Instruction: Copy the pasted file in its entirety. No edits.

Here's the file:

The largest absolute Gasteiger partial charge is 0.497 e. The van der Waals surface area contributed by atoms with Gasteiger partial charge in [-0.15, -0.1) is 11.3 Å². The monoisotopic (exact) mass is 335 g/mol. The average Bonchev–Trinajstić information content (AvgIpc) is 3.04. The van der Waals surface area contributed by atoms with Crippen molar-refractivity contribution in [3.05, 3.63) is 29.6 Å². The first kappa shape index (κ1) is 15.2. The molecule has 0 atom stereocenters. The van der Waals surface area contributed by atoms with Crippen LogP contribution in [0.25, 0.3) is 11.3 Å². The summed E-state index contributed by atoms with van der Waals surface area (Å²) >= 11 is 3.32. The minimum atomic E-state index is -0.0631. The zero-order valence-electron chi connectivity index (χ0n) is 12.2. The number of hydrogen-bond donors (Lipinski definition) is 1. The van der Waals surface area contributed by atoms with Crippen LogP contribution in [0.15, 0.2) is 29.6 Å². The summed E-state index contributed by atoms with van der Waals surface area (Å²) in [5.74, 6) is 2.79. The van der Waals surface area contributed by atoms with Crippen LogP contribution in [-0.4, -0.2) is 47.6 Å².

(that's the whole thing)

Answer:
The largest absolute Gasteiger partial charge is 0.497 e. The van der Waals surface area contributed by atoms with Gasteiger partial charge in [-0.15, -0.1) is 11.3 Å². The monoisotopic (exact) mass is 335 g/mol. The average Bonchev–Trinajstić information content (AvgIpc) is 3.04. The van der Waals surface area contributed by atoms with Crippen molar-refractivity contribution in [3.05, 3.63) is 29.6 Å². The first kappa shape index (κ1) is 15.2. The molecule has 0 atom stereocenters. The van der Waals surface area contributed by atoms with Crippen LogP contribution in [0.25, 0.3) is 11.3 Å². The summed E-state index contributed by atoms with van der Waals surface area (Å²) >= 11 is 3.32. The minimum atomic E-state index is -0.0631. The zero-order valence-electron chi connectivity index (χ0n) is 12.2. The number of hydrogen-bond donors (Lipinski definition) is 1. The van der Waals surface area contributed by atoms with Crippen LogP contribution in [0.15, 0.2) is 29.6 Å². The summed E-state index contributed by atoms with van der Waals surface area (Å²) in [5.74, 6) is 2.79. The van der Waals surface area contributed by atoms with Crippen LogP contribution in [-0.4, -0.2) is 47.6 Å².